Game designer Dave Chalker, of Get Bit!, Heat and Thief’s Market, answers five questions about being a game designer and the game design process
Silver Spring, MD
Number of years designing
Best known for
Get Bit!, Heat, Thief’s Market
What was the moment you knew you were a game designer?
When the first copies of Get Bit! started to show up on review shows (including Scott Nicholson and Tom Vasel) I knew I wasn’t just making games for me anymore but was actually a game designer.
Where have your best ideas come from?
I’m not sure I know what my best ideas are! But playing lots of games, combining parts of them in new ways, and doing my own takes on certain styles always is fruitful for me. Also, making sure that any game where I’ve taken inspiration from other games feels like it’s own thing often requires some creative solutions.
Describe your design/development process?
I keep a lot of notes in a central online document that I can get to anywhere. It might be a theme idea, mechanic idea, or just a general style or feel of a game. Often I’ll go back and combine multiple pieces of ideas and see if anything clicks together that was invented independently.
Afterward, I always try to find the most efficient path to prototype. Sometimes this means cranking out a subset of cards (even when the game wants more), or it tells me when some rules that sounded like good ideas aren’t worth the time and effort to get to the prototype stage.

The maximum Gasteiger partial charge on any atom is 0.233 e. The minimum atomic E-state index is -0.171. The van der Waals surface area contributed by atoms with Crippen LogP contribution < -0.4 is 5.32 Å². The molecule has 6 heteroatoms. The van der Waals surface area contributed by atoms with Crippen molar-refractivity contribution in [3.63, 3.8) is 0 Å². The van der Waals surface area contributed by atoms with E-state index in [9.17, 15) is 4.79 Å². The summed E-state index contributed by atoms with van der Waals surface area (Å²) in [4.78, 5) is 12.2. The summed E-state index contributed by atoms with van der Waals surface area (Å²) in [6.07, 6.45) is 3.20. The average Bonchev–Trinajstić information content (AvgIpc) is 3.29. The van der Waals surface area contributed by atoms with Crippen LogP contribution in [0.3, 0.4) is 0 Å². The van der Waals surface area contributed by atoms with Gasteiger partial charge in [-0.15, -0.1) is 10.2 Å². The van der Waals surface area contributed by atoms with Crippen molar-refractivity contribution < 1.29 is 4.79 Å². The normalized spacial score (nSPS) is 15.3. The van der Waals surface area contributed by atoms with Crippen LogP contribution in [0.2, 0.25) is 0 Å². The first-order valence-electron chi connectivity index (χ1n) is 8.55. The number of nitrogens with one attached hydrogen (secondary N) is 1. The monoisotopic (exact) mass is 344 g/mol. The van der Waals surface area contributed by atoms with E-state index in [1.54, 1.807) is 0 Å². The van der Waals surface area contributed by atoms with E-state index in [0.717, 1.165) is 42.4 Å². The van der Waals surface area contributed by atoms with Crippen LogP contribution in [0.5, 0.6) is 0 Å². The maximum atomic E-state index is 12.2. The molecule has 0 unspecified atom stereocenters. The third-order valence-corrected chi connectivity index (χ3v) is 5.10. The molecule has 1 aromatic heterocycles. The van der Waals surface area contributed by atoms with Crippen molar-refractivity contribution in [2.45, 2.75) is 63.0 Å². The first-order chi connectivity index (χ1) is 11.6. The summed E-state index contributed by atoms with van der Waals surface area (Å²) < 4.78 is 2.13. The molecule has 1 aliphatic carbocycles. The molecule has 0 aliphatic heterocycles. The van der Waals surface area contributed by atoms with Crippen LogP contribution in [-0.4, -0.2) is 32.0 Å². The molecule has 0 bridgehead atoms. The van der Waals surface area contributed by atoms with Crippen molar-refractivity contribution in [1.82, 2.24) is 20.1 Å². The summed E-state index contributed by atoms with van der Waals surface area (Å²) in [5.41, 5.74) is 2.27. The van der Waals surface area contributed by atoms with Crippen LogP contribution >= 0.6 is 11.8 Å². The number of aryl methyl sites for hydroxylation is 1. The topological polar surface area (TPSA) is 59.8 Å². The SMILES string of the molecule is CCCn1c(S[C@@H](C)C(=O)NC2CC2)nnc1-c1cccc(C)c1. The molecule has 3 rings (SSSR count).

I bring prototypes to my game group, which has other game designers and folks who understand game design. We are mainly looking to see if there’s the spark of anything good that is worth developing. Sometimes that means playing an entire game, sometimes that means changing rules multiple times throughout a play, and sometimes it means stopping a game partway through that’s not working. In any case, I observe as much as possible. What I see in how players are engaging with the game and what is falling down is much more valuable to me than any individual piece of feedback. However, brainstorming with my playtesters can often hit upon solutions that I hadn’t thought of.
After that, it’s a lot of iterating. Everything from tweaking just a few minor things for the next play to completely rebuilding a game from the ground up.
We like to say in my group that of every 10 ideas, 1 is worth prototyping. Of every 10 prototypes, 1 is worth developing into a polished game. And of every 10 polished games, 1 will get published. (Though I certainly would love to bring that last average up!)
What are your favorite tools for making game prototypes?
Making cards is one of the biggest hurdles for me. I finally bought an old school, “guillotine-style” paper cutter. So now I will make cards in a spreadsheet, merge them into cards in inDesign, chop them down using the paper cutter, and slide those cards into sleeves. That’s the fastest way I have to put out lots of cards at once, and then swapping individual cards is easy.
If you could go back to the beginning and teach yourself one thing about game design what would it be?
When you’re first getting started, design with the intent to learn, not publish – learn about the process, do the research, and listen to others as much as you can. (And also, 90’s me, designing a CCG is not going to work out, I’m sorry.)